A startup idea is like a seed that needs nurturing, and institutional investment is the water that provides the required nourishment to help it survive, grow, and thrive. However, while entrepreneurs view investments as their path to growth and success, what do investors see when they’re assessing a potential investee?
The answer depends on the stage of growth of the startup in question. From idea-and seed-stage investments to IPOs, here is taking a look at what investors typically look for during different stages of startup growth:
Startups in the idea stage of their growth, as the name suggests, are little more than blueprints on a drawing board. Investments during this phase are secured largely on the strength of the business idea.
Investors look for strong and disruptive business propositions that can cater to an unfulfilled need-gap and have significant growth potential. Startups looking for funding in the idea stage must ensure that they highlight why their startup idea is a differentiated and valuable business proposition and what kind of growth trajectory it can achieve.
Seed or early-stage funding is often the first investment that many new ventures secure. The capital raised is used to launch the product in the market, speed up recruitment, and increase operational scale. Investors, during this time, are mainly interested in two things. The first is the strength of the idea, which is gauged by the product’s beta-phase traction. Investors, during these early-stage funding rounds, look for a minimum viable product (MVP) that is a good fit for the target market and addresses the challenges faced by its consumers.
Another – and, perhaps, more important – factor is the capability and track record of the founding team. Investors know that strong founding teams can make a success of a non-unique business while a weak founding team will be unable to realise the full potential of even the most disruptive of ideas. Focus on building a strong core team with diversified skill-sets before approaching angel investors for early-stage funding.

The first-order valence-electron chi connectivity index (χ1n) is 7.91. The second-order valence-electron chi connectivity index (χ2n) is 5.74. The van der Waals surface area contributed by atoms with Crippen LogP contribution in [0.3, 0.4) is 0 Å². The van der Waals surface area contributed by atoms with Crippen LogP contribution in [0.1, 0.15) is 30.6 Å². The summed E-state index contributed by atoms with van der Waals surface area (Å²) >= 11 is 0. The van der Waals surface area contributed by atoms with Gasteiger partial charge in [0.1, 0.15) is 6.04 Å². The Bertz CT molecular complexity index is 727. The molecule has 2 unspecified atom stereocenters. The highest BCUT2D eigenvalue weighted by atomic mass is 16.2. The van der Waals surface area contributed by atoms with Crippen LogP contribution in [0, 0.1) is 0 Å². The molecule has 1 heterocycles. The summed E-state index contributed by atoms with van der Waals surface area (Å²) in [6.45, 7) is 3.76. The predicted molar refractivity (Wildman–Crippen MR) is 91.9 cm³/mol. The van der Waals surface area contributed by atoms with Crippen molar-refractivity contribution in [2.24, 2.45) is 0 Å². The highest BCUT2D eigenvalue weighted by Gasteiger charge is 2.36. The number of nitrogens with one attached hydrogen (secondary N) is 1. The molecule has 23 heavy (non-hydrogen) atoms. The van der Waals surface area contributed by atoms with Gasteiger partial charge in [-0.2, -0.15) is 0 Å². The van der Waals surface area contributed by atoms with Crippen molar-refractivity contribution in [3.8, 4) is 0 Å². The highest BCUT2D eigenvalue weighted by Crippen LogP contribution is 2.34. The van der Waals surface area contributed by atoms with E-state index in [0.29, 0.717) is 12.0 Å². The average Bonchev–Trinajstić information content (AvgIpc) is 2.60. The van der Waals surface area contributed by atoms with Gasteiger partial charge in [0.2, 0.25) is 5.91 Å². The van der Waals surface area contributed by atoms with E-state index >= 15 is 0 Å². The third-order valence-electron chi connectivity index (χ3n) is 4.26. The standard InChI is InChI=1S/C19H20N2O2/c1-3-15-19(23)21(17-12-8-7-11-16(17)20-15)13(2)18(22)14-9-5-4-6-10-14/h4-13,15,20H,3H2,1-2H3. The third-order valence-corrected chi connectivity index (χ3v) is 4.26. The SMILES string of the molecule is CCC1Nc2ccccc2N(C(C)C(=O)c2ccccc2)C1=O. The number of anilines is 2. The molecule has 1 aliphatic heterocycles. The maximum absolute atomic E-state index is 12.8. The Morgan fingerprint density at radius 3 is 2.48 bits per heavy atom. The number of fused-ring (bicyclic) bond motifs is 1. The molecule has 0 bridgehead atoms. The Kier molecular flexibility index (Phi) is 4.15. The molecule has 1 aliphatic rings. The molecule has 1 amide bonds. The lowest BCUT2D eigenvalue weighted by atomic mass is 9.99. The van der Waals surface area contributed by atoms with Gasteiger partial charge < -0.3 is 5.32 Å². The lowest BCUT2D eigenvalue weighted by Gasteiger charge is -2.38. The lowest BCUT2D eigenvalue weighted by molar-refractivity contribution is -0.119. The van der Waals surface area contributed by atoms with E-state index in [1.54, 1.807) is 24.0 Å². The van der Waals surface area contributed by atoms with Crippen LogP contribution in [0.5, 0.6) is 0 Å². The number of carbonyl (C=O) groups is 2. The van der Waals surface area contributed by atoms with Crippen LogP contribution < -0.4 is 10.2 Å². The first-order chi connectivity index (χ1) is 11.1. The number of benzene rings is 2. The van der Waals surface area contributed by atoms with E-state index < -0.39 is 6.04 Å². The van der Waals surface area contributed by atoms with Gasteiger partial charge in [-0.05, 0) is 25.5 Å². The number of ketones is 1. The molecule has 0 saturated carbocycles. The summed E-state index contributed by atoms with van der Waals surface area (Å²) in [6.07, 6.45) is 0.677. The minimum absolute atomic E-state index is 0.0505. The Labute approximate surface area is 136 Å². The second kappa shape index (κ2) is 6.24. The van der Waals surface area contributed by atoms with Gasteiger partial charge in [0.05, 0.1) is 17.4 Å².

Series A/B/C investments follow after the product has already received significant market traction and has proven its MVP. These funding rounds accelerate the startup’s growth; the capital raised is used to drive rapid geographical expansion to newer target markets, recruit new team members, and expand the portfolio of product/services offered.
Investors participating in these funding rounds are mainly looking at the company’s future growth potential. Can it continue to expand its operational scale with horizontal/vertical expansion? Can it create a new industry on the back of its unique offerings or will it change the way that an existing sector functions? Is the long-term strategic and business roadmap sustainable? If the answer to these questions is yes, then the startup in question has a better chance of securing an investment during the growth stage.
However, during late growth-stage funding rounds such as Series D/E/F/G, investors begin to focus on an additional factor: a viable exit strategy. Any such investment has investors asking if the startup is planning either an IPO or a corporate takeover in the future that could see their investment return substantial gains.
Initial Public Offering (IPO)
An IPO is a grand finale for startups and investors. The initial public offering of the venture’s corporate shares in the stock market is a validation of the entrepreneurs’ hard work and vision, as well as the faith that their VCs have shown over the years.
The next set of investors comes with similar goals – maximising their capital – even if the parameters to gauge viability are slightly different. During the IPO stage, investors look at the draft red herring prospectus (DRHP), which contains information about financial performance and share distribution. They also evaluate the company’s management and promoters; the better the credentials, the better the chances of garnering interest from retail and institutional investors. Another factor is the grading assigned to the IPO, with higher grading typically improving the chances of the IPO being a success.